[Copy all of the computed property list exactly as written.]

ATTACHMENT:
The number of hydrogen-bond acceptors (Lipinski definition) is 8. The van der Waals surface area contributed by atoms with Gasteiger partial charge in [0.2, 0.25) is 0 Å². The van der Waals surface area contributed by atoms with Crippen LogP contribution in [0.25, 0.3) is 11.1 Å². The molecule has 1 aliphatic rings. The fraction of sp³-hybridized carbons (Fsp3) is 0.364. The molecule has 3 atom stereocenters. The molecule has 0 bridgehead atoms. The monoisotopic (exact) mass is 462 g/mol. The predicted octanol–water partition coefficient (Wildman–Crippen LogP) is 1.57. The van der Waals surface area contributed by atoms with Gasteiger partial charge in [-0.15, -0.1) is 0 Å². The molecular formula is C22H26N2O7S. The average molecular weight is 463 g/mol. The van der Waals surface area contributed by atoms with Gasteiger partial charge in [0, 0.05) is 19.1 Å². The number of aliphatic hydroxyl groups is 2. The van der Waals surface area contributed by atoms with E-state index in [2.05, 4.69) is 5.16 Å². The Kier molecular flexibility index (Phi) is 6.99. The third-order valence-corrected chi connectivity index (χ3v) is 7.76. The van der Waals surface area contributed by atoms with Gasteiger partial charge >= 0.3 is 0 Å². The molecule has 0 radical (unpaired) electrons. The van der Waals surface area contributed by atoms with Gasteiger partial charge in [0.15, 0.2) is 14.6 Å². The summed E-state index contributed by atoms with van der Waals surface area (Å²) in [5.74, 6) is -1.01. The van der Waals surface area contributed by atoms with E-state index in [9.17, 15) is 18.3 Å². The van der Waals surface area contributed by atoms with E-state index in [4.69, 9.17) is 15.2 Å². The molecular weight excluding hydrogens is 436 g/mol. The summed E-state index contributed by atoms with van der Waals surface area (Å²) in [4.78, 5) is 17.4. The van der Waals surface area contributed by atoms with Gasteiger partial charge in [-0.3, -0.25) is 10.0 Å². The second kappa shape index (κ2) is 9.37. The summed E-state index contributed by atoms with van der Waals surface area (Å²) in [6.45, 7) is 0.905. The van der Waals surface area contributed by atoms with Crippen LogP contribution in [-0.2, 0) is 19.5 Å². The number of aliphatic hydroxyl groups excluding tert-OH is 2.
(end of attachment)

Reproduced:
The number of hydrogen-bond acceptors (Lipinski definition) is 8. The van der Waals surface area contributed by atoms with Gasteiger partial charge in [0.2, 0.25) is 0 Å². The van der Waals surface area contributed by atoms with Crippen LogP contribution in [0.25, 0.3) is 11.1 Å². The molecule has 1 aliphatic rings. The fraction of sp³-hybridized carbons (Fsp3) is 0.364. The molecule has 3 atom stereocenters. The molecule has 0 bridgehead atoms. The monoisotopic (exact) mass is 462 g/mol. The predicted octanol–water partition coefficient (Wildman–Crippen LogP) is 1.57. The van der Waals surface area contributed by atoms with Gasteiger partial charge in [-0.15, -0.1) is 0 Å². The molecular formula is C22H26N2O7S. The average molecular weight is 463 g/mol. The van der Waals surface area contributed by atoms with Gasteiger partial charge in [0, 0.05) is 19.1 Å². The number of aliphatic hydroxyl groups is 2. The van der Waals surface area contributed by atoms with E-state index in [2.05, 4.69) is 5.16 Å². The Kier molecular flexibility index (Phi) is 6.99. The third-order valence-corrected chi connectivity index (χ3v) is 7.76. The van der Waals surface area contributed by atoms with Gasteiger partial charge >= 0.3 is 0 Å². The molecule has 0 radical (unpaired) electrons. The van der Waals surface area contributed by atoms with Gasteiger partial charge in [0.15, 0.2) is 14.6 Å². The summed E-state index contributed by atoms with van der Waals surface area (Å²) in [5.74, 6) is -1.01. The van der Waals surface area contributed by atoms with E-state index in [9.17, 15) is 18.3 Å². The van der Waals surface area contributed by atoms with E-state index in [4.69, 9.17) is 15.2 Å². The molecular weight excluding hydrogens is 436 g/mol. The summed E-state index contributed by atoms with van der Waals surface area (Å²) in [4.78, 5) is 17.4. The van der Waals surface area contributed by atoms with Gasteiger partial charge in [-0.3, -0.25) is 10.0 Å². The second kappa shape index (κ2) is 9.37. The summed E-state index contributed by atoms with van der Waals surface area (Å²) in [6.45, 7) is 0.905. The van der Waals surface area contributed by atoms with Crippen LogP contribution in [-0.2, 0) is 19.5 Å². The number of aliphatic hydroxyl groups excluding tert-OH is 2.